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The Paideia Archive: Twentieth World Congress of Philosophy

Volume 16, 1998

Philosophical Anthropology

Elizabeth Murray Morelli
Pages 80-86

Ressentiment and Rationality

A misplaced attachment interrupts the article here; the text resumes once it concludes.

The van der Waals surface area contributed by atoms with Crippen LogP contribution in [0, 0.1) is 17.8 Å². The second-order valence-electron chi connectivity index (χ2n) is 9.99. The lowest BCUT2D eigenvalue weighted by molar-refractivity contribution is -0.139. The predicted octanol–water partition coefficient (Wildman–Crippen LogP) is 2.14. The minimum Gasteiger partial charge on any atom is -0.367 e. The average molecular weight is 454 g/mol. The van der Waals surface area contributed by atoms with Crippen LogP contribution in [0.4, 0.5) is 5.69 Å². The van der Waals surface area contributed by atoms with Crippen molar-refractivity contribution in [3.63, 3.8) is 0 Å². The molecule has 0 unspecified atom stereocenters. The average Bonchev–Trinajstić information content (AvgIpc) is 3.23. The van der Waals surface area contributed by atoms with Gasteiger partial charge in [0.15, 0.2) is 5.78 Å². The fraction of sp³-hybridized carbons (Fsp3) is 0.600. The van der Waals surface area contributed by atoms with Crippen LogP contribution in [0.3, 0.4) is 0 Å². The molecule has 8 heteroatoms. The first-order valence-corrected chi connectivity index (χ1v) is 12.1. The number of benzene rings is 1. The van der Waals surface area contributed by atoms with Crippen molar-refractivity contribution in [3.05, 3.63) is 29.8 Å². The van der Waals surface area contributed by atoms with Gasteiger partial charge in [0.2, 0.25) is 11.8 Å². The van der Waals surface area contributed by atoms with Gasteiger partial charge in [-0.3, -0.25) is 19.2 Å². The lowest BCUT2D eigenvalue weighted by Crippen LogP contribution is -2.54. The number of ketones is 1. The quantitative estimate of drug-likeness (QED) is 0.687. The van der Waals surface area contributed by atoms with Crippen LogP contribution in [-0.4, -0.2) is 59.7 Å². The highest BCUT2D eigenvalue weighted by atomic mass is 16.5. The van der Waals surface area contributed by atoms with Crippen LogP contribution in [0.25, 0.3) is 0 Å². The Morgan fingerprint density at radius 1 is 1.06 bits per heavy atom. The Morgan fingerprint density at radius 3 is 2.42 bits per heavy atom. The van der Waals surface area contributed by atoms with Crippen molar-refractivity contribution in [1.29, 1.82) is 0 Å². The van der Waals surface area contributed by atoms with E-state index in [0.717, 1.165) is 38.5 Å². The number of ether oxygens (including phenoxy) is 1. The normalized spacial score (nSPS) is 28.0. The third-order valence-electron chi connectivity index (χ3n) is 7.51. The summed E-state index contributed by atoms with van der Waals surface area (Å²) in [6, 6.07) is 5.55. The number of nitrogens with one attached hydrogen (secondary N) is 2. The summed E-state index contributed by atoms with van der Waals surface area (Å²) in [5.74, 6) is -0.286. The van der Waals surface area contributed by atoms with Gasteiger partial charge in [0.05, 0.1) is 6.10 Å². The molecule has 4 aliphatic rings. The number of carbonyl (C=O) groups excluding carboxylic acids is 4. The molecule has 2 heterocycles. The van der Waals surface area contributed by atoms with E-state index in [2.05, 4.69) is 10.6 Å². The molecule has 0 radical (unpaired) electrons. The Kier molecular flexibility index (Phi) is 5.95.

This paper is an investigation of the condition of ressentiment. It reviews the two most prominent philosophic accounts of ressentiment: Nietzsche's genealogy of ressentiment as the moral perversion resulting from the ancient Roman/Palestinian cultural conflict and giving birth to the ascetic ideal; and Scheler's phenomenology of ressentiment as a complex affective unit generative of its own affects and values. A single sketch of the typical elements of ressentiment is drawn from the review of these two accounts. One element in particular, the exigency of rationality, is highlighted. The rationality of ressentiment is found to be essential to the phenomenon as a whole and to its constitutive parts. Curiously, while their accounts imply and suggest the role of rationality, neither Nietzsche or Scheler make the centrality of rationality to ressentiment implicit.

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